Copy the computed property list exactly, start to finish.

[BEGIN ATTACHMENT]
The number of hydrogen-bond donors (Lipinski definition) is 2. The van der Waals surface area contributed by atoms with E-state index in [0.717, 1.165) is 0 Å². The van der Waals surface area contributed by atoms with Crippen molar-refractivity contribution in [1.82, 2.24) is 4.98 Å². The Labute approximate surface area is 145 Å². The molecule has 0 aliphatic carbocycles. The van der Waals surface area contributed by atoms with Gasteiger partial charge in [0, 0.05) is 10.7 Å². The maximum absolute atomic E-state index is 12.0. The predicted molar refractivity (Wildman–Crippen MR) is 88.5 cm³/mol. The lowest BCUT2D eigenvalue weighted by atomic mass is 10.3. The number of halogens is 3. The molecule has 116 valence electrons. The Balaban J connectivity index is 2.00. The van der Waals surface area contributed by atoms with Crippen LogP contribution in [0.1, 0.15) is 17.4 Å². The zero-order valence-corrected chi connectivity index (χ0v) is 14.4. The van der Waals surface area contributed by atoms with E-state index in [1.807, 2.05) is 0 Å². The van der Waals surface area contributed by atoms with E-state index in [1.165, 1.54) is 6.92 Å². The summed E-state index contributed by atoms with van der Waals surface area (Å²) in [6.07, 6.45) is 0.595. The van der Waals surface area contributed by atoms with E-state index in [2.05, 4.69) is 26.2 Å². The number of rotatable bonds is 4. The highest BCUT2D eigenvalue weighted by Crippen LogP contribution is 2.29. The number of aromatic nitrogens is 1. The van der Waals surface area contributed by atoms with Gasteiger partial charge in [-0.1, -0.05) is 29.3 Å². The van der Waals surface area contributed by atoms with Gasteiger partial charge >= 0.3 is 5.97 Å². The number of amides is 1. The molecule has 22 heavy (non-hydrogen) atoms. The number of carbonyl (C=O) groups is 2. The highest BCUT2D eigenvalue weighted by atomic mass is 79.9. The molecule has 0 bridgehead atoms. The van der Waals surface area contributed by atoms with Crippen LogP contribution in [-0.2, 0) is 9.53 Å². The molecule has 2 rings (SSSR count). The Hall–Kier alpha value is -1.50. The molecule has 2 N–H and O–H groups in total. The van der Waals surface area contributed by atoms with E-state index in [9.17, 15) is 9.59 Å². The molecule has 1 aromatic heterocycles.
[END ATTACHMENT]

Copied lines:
The number of hydrogen-bond donors (Lipinski definition) is 2. The van der Waals surface area contributed by atoms with E-state index in [0.717, 1.165) is 0 Å². The van der Waals surface area contributed by atoms with Crippen molar-refractivity contribution in [1.82, 2.24) is 4.98 Å². The Labute approximate surface area is 145 Å². The molecule has 0 aliphatic carbocycles. The van der Waals surface area contributed by atoms with Gasteiger partial charge in [0, 0.05) is 10.7 Å². The maximum absolute atomic E-state index is 12.0. The predicted molar refractivity (Wildman–Crippen MR) is 88.5 cm³/mol. The lowest BCUT2D eigenvalue weighted by atomic mass is 10.3. The number of halogens is 3. The molecule has 116 valence electrons. The Balaban J connectivity index is 2.00. The van der Waals surface area contributed by atoms with Crippen LogP contribution in [0.1, 0.15) is 17.4 Å². The zero-order valence-corrected chi connectivity index (χ0v) is 14.4. The van der Waals surface area contributed by atoms with E-state index in [1.807, 2.05) is 0 Å². The van der Waals surface area contributed by atoms with E-state index in [1.165, 1.54) is 6.92 Å². The summed E-state index contributed by atoms with van der Waals surface area (Å²) in [6.07, 6.45) is 0.595. The van der Waals surface area contributed by atoms with E-state index in [2.05, 4.69) is 26.2 Å². The number of rotatable bonds is 4. The highest BCUT2D eigenvalue weighted by Crippen LogP contribution is 2.29. The number of aromatic nitrogens is 1. The van der Waals surface area contributed by atoms with Gasteiger partial charge in [-0.1, -0.05) is 29.3 Å². The van der Waals surface area contributed by atoms with Gasteiger partial charge >= 0.3 is 5.97 Å². The number of amides is 1. The molecule has 22 heavy (non-hydrogen) atoms. The number of carbonyl (C=O) groups is 2. The highest BCUT2D eigenvalue weighted by atomic mass is 79.9. The molecule has 0 bridgehead atoms. The van der Waals surface area contributed by atoms with Crippen LogP contribution in [-0.2, 0) is 9.53 Å². The molecule has 2 rings (SSSR count). The Hall–Kier alpha value is -1.50. The molecule has 2 N–H and O–H groups in total. The van der Waals surface area contributed by atoms with E-state index in [9.17, 15) is 9.59 Å². The molecule has 1 aromatic heterocycles.